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Rajender @ Rajesh @ Raju Vs. State (NCT of Delhi) [24/10/19]

Section

Rajender @ Rajesh @ Raju Vs. State (NCT of Delhi)

[Criminal Appeal No. 1889 of 2010]

Raj Kumar @ Raju Vs. State (NCT of Delhi)

[Criminal Appeal No. 1890 of 2010]

Sharda Jain Vs. State (NCT of Delhi)

[Criminal Appeal No. 2377 of 2014]

MOHAN M. SHANTANAGOUDAR, J.

1. The judgment dated 27.08.2009 passed by the High Court of Delhi in Criminal Appeal Nos. 144 of 2007 and 51 of 2007 has been called in question in the instant appeals. By the impugned judgment, the High Court affirmed the order of conviction passed by the Trial Court against Sharda Jain (A-1), Raj Kumar (A-2), Pushpender (A-3), Nirvikar (A-4), Rajender (A- 5) and Roshan Singh (A-6) for offences under Section 302 r/w 120-B and Section 364 r/w 120-B of the Indian Penal Code (hereinafter ‘IPC’). Sharda Jain, Raj Kumar, and Roshan Singh were also convicted under Section 201 r/w 120-B of the IPC.

2. The case of the prosecution in brief is that Atma Ram Gupta (hereinafter ‘deceased’) who was a Councillor of the Municipal Corporation of Delhi (hereinafter “MCD’) went missing on 24.08.2002. On that day, he left his residence around 10.30 a.m. informing his wife Sumitra Gupta (PW-18) that he would first be going to the house of another Councillor of the MCD, Sharda Jain (A-1) and then be proceeding to attend a Congress Party rally at the Ferozshah Kotla Grounds along with her. His driver, Prabhu Yadav (PW-17) drove him to the residence of Sharda Jain and upon reaching there, the deceased instructed the driver to take the car back to their residence.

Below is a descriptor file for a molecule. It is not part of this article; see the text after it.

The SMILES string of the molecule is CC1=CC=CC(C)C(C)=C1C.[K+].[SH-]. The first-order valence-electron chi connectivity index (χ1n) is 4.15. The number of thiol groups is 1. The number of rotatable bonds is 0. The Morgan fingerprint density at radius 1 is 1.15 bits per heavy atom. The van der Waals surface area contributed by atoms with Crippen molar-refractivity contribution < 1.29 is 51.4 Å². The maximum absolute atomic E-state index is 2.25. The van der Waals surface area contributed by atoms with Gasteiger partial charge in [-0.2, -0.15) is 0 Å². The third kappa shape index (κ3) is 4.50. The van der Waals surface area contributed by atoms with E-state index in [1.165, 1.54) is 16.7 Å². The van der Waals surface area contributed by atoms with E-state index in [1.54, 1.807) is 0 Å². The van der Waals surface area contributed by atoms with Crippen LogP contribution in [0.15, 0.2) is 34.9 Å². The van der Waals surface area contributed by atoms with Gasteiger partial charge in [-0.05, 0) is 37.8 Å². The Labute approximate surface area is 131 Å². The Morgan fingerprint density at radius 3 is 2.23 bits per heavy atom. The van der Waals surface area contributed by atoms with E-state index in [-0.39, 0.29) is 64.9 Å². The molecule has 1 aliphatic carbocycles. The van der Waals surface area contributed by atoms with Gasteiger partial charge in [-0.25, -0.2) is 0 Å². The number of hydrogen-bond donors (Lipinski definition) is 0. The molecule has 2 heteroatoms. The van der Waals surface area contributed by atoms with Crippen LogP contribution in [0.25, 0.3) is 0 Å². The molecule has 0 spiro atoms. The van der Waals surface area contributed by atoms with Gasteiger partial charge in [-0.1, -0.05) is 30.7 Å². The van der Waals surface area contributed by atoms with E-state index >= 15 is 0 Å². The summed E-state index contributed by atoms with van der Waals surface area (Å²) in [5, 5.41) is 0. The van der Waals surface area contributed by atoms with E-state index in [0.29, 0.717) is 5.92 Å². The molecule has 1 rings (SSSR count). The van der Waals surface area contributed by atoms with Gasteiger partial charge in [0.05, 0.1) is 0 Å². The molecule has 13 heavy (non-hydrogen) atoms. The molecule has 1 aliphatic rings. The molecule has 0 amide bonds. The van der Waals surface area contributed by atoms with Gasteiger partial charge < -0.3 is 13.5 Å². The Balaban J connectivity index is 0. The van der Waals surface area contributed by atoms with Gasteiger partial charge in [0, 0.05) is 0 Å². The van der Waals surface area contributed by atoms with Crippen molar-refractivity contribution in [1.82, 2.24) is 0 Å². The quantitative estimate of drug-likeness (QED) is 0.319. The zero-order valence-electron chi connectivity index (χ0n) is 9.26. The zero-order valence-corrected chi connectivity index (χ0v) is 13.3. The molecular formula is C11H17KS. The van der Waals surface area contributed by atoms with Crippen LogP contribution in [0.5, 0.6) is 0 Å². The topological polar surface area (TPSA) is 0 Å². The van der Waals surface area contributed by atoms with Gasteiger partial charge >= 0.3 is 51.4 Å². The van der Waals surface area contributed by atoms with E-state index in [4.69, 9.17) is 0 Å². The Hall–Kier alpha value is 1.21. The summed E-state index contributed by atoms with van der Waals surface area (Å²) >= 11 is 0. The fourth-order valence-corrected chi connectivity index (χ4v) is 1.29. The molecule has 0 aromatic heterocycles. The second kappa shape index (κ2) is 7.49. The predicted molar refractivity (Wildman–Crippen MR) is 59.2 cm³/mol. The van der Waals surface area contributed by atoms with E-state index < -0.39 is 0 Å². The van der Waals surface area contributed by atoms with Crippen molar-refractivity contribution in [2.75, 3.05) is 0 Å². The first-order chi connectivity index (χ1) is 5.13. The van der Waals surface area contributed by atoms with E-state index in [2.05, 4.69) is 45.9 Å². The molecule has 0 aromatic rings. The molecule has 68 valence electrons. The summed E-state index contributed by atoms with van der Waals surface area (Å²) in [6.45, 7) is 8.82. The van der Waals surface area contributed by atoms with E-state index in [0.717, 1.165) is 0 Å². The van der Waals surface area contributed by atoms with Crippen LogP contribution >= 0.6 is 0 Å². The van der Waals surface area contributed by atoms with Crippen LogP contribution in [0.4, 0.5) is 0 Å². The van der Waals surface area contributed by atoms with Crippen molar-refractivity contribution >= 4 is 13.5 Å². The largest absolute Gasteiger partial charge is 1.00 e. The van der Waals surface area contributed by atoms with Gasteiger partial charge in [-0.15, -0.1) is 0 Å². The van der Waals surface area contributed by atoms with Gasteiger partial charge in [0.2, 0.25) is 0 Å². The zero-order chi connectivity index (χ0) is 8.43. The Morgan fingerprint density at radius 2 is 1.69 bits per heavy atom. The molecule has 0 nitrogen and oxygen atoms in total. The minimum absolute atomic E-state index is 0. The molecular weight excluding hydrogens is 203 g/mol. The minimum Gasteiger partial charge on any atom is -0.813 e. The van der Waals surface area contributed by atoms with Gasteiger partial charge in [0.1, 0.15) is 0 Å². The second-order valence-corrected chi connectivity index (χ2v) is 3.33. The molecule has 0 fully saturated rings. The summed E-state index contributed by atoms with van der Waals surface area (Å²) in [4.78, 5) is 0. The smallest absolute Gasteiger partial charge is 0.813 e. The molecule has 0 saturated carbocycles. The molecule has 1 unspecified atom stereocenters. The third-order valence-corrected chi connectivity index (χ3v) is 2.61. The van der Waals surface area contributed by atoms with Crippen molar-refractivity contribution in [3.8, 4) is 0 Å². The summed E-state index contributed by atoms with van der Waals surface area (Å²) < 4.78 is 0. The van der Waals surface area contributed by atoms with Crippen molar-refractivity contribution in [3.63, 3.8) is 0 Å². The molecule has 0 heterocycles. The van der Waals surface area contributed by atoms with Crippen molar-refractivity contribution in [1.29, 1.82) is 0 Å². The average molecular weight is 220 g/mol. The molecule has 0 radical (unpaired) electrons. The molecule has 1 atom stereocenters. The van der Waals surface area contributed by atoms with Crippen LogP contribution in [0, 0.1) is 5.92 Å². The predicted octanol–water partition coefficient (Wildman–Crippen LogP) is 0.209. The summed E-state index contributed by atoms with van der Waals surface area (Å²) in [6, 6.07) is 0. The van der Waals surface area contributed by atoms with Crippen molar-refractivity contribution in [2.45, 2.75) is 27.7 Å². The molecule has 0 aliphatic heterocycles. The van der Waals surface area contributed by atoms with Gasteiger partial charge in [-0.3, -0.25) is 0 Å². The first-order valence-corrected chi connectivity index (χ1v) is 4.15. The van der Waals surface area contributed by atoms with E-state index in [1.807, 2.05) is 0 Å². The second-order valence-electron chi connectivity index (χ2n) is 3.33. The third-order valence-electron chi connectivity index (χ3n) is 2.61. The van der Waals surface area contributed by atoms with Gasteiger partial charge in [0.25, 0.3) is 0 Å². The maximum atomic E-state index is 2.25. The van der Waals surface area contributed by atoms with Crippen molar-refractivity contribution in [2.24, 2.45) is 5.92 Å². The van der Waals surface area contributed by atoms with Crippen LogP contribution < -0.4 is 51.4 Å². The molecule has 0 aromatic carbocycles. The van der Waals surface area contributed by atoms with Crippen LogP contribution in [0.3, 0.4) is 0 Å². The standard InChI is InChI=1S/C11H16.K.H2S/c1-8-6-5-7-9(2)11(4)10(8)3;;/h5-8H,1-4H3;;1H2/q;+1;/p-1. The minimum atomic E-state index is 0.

When the deceased did not return home until evening, enquiries were made by his wife and family members. A missing report was consequently lodged at 1 a.m. on 25.08.2002. Ultimately, the body of the deceased was found on 31.08.2002 in a sub-canal of the Bulandshar Rajwaha/Sanota Canal. A charge sheet came to be filed against nine accused, namely, Sharda Jain (A-1), Raj Kumar (A-2), Pushpender (A-3), Nirvikar (A-4), Rajender (A-5), Roshan Singh (A-6), Shri Pal Singh Raghav (A-7), Satender Kumar (A-8) and Rakesh Kumar (A-9). All the accused were tried before the Fast Track Court, Rohini in S.C. No. 139 of 2006.

3. The Trial Court convicted Sharda Jain (A-1), Raj Kumar (A-2), Pushpender (A-3), Nirvikar (A-4), Rajender (A-5) and Roshan Singh (A-6) for the charges framed against them. As regards the other three accused Shri Pal Singh Raghav (A-7), Satender Kumar (A-8) and Rakesh Kumar (A-9), the Trial Court found that they were not party to the conspiracy hatched by the other convicted persons. However, they were convicted under Section 201 IPC for causing disappearance of evidence.

4. All the six accused (A-1 to A-6) filed criminal appeals before the High Court, namely, Criminal Appeal Nos. 19 of 2007, 51 of 2007, 121 of 2007, 139 of 2007, 144 of 2007 and 65 of 2007. After re-appreciating the entire material on record, the High Court dismissed Criminal Appeal Nos. 51 of 2007, 139 of 2007 and 144 of 2007 and allowed Criminal Appeal Nos. 19 of 2007, 121 of 2007 and 65 of 2007. In effect, the conviction of Sharda Jain (A-1), Raj Kumar (A-2), Rajender (A-5) and Roshan Singh (A-6) was affirmed, while the other accused Pushpender (A-3), Nirvikar (A-4), Shri Pal Singh Raghav (A-7), Satender Kumar (A-8) and Rakesh Kumar (A-9) were acquitted.